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Looks Matter

December 13, 2013

It's what inside that really counts. Well, maybe not.

A national study being released today in book form found that those who are attractive in high school are more likely than those with just average or below average looks to go on to earn a four-year college degree. The results are statistically significant, and hold for males and females, and across ethnic and racial groups. The book is Physical Attractiveness and the Accumulation of Social and Human Capital in Adolescence and Young Adulthood: Assets and Distractions (Wiley), by Rachel A. Gordon, professor of sociology at the University of Illinois at Chicago; Robert Crosnoe, the Elsie and Stanley E. (Skinny) Adams Sr. Centennial Professor in Liberal Arts at the University of Texas at Austin; and Xue Wang, who completed her Ph.D. in sociology at the University of Illinois at Chicago.

Pre-publication publicity about the book has focused on its findings that, in comparing similarly bright students, attractive high school students earn higher grades than do other students. But the book also covers college completion -- and the results there cannot be attributed only to the high school grades, the researchers say.

The study involved tracking 8,918 students -- from randomly selected high schools in a national longitudinal data set -- from high school through the post-college years. The group was a representative sample and various socioeconomic factors were used to control the results. For example, controls included parent's educational background (a key predictor of academic success) and level of difficulty of high school courses taken (so that students were compared to their academic peers).

Researchers rated the students as high schoolers on physical appearance using a five-point scale. Gordon explained in an interview that guidelines specified that characteristics generally found by surveys to correlate with societal expectations about attractiveness (such as a symmetrical face) were stressed so that the survey wouldn't be based on the particular views of the researchers on what constitutes physical attractiveness.

About 15 percent of the students were rated as "very attractive," 35 percent as "attractive," 44 percent as "average" and 6 percent as "unattractive" or "very unattractive." The gains in college completion rates were the same for those deemed somewhat and very attractive -- so what mattered was having above average attractiveness, not being at the very top of the scale, Gordon said.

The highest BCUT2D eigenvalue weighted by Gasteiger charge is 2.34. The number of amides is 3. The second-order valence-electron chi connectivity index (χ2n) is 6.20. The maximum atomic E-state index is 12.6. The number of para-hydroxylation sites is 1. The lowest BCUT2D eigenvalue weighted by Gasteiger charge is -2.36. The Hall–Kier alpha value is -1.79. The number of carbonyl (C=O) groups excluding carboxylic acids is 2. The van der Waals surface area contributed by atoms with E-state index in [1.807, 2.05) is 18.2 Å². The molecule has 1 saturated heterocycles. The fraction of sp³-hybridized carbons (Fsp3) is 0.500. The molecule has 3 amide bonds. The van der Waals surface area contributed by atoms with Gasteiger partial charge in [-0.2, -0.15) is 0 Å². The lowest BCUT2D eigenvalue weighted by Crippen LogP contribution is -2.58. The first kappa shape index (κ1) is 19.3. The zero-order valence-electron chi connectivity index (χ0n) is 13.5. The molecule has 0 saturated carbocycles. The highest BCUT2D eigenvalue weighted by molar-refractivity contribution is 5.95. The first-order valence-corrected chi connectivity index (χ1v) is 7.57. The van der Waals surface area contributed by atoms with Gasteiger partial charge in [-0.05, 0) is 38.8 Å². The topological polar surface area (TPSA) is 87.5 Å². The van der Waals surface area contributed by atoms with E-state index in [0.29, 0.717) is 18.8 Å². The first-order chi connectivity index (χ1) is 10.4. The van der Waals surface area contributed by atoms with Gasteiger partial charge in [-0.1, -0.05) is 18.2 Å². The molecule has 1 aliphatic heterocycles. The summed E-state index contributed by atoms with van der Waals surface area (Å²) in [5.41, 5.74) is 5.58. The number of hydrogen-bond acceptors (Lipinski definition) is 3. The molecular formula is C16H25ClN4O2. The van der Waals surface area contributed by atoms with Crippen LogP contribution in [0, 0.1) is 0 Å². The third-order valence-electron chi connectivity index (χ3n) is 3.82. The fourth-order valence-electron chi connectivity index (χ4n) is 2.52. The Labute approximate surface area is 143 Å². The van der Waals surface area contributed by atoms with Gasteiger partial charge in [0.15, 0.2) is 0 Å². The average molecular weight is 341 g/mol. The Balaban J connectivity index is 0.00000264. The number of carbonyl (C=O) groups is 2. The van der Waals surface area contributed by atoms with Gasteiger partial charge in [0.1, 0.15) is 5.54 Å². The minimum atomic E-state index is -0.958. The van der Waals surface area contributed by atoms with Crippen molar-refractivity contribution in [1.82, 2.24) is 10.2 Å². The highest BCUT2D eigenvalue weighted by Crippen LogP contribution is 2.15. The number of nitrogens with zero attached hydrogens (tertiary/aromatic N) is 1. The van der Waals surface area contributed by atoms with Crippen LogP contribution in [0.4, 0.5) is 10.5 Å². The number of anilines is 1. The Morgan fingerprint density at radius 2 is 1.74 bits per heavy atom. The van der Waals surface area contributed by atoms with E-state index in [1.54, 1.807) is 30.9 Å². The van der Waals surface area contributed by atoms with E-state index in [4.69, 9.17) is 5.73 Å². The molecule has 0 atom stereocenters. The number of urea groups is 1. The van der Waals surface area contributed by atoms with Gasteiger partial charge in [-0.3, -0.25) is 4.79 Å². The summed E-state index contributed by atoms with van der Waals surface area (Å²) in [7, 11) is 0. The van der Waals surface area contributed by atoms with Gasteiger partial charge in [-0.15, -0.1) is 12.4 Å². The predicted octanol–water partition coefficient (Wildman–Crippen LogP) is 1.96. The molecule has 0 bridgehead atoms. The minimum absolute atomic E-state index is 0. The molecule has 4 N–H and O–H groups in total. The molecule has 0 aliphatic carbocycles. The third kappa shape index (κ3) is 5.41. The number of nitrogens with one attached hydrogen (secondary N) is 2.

Of the entire pool, about one-third finished a four-year degree, but those rated attractive were three percentage points higher than others to have finished a baccalaureate.

Gordon said that only about one-third of that difference can be attributed to the impact of the higher grades in high school. So attractiveness seems to be a factor in college success.

Further, she said that the overall academic performance of the attractive students would be better but for other factors that the researchers tracked in interviews with the students. Attractive students drink more and have more sex than other students, and these activities are associated with decreased academic performance -- and so brought the attractive and other students closer together. The most successful students (academically) were those who were attractive (bringing, the study finds, friends and connections and support and confidence) but didn't engage in much drinking or sex.

Academics like to think that their classrooms are meritocratic. But Gordon said that the new book builds on past research that has primarily focused on elementary schools, and found that many teachers do seem to favor more attractive pupils. Studies going back many years examined what happens when elementary school teachers are given portfolios and asked to evaluate the potential of students -- with the portfolios identical in describing past educational achievement levels, but differing in whether an accompanying photograph is of a more attractive or less attractive student. The teachers predict higher levels of intelligence and have higher expectations for the more attractive students. Gordon said that a major goal for the new book was to find out whether this appearance-based advantage extends to high school and college -- and that it apparently does. 

Gordon said that she hoped the research would prompt teachers at all levels to think about whether they have "some kind of bias" based on appearance -- even though she acknowledged that the research doesn't show definitively that bias is the key issue. She stressed that the study found no correlation between attractiveness and intelligence -- so in theory there should not be gaps in academic performance. When teachers have high expectations for students, the students are motivated, she said, and those who aren't above average in looks shouldn't be assumed to be less capable. "It's important that we think about ways to change that," she said.

 

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